I use this approach with students when I teach a college running class. In that class, the goal is to run for 40 consecutive minutes by week 8. Nearly every student is able to complete this goal (comfortably). Most students achieve this goal only running twice each week—you will complete three runs each week, which is perfect.

For the first 2 runs of each week you may break your running into shorter intervals if you prefer. For example, in week 1 you could alternate running and walking each minute until you have completed 5 minutes of running. Or you could complete two 2.5 minute runs with a 3 minute speed-walking “rest” in between. But for the third run of the week, you need to go for it! Complete the running assignment with no rest!

By the third run of week 4, you should be comfortably running 20 consecutive minutes!

What if you are not able to run 20 consecutive minutes by the third run of week 4? Simply give yourself another week or two to accomplish this goal before moving on to the month 2 program.

If you are Already in Running Shape

If you are already in decent running shape (you can already comfortably run for 20 consecutive minutes) it will likely be relatively easy for you to run the entire 20 minutes with short strides.  To be clear, the month 1 rule for runners who are already in running shape is: no discomfort while running!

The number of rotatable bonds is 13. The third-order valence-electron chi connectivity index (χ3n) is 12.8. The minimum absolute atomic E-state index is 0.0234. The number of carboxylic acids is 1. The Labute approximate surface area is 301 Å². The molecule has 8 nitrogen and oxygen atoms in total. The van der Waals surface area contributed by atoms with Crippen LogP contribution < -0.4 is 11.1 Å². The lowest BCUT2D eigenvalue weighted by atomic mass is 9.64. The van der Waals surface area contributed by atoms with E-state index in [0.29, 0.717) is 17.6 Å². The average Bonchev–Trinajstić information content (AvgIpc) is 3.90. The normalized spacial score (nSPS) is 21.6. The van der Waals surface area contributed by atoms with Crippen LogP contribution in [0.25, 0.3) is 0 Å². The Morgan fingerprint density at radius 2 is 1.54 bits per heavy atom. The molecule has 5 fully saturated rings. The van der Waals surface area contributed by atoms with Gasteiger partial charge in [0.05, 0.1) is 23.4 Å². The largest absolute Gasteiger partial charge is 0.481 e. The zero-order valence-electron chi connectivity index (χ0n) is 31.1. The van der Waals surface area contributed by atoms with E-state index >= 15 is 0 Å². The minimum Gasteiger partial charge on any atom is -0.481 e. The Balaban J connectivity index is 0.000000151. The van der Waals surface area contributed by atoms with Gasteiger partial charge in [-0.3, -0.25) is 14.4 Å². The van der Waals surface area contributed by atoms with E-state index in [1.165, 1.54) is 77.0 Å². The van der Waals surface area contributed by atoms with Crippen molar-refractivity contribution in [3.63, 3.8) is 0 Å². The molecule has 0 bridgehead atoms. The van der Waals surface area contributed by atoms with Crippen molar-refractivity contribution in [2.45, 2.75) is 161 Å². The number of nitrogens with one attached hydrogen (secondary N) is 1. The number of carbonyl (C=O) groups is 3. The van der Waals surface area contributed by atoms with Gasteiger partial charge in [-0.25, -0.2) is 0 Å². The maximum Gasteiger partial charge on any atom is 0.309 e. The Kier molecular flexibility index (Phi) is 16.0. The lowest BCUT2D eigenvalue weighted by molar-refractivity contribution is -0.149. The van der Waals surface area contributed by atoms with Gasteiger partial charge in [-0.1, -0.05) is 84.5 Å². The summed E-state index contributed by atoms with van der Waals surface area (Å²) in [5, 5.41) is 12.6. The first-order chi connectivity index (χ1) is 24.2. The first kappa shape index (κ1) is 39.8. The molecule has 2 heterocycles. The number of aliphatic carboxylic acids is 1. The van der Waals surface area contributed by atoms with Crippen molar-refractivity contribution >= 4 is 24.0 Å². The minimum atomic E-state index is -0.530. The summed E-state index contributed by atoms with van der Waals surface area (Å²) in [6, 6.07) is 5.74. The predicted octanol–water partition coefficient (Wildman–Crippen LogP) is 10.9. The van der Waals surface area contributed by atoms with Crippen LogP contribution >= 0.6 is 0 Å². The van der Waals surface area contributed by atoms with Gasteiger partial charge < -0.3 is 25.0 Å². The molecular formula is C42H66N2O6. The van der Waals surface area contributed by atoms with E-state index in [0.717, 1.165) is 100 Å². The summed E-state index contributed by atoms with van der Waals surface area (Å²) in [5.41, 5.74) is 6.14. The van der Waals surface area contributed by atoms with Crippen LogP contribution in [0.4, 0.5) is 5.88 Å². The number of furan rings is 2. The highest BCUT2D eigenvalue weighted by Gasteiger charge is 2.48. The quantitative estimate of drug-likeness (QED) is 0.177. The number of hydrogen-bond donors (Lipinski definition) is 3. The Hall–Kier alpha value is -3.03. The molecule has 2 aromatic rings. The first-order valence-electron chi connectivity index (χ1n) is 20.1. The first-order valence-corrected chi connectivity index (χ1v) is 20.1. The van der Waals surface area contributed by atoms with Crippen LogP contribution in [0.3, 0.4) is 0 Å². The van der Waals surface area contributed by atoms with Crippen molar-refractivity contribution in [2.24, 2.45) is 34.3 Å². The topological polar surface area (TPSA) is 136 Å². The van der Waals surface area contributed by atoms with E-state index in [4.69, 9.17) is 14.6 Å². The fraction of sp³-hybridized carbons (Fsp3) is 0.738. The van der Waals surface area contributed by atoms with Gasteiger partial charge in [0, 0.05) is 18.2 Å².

However, sometimes switching to short strides can be tough on the calves and Achilles tendon. Here’s why: your foot landing style may change when you shorten your stride. Most long-striders land on the heel. When you shorten your stride you may switch to landing more flat-footed or even on the forefoot. A flat-foot or forefoot landing loads the calf muscles quite differently. So it may take your calves a week or two to adjust to short strides.

So go ahead and run the entire 20 minutes during week 1 if you can comfortably. But if you feel any discomfort in your legs (most likely your calves) be smart and ease yourself into the 20 minutes of short strides.

If you feel discomfort you should:

1)      slow down,

2)      break your run into intervals, or

3)      stop running at the time you feel the discomfort (and try to add 5 minutes the next week)

If you are not able to comfortably complete the 20 minutes of running, you should bike and/or speed walk (if needed) to achieve 20+ total minutes of exercise (just like the beginner plan). And if you have the time/inspiration, complete some extra biking or speed walking to make your total exercise time 30-40 minutes. This is an easy way to maintain/build fitness. Also, an easy/moderate bike ride after the run can do wonders to loosen any muscles that may be a little “tight” from running in a new/different way.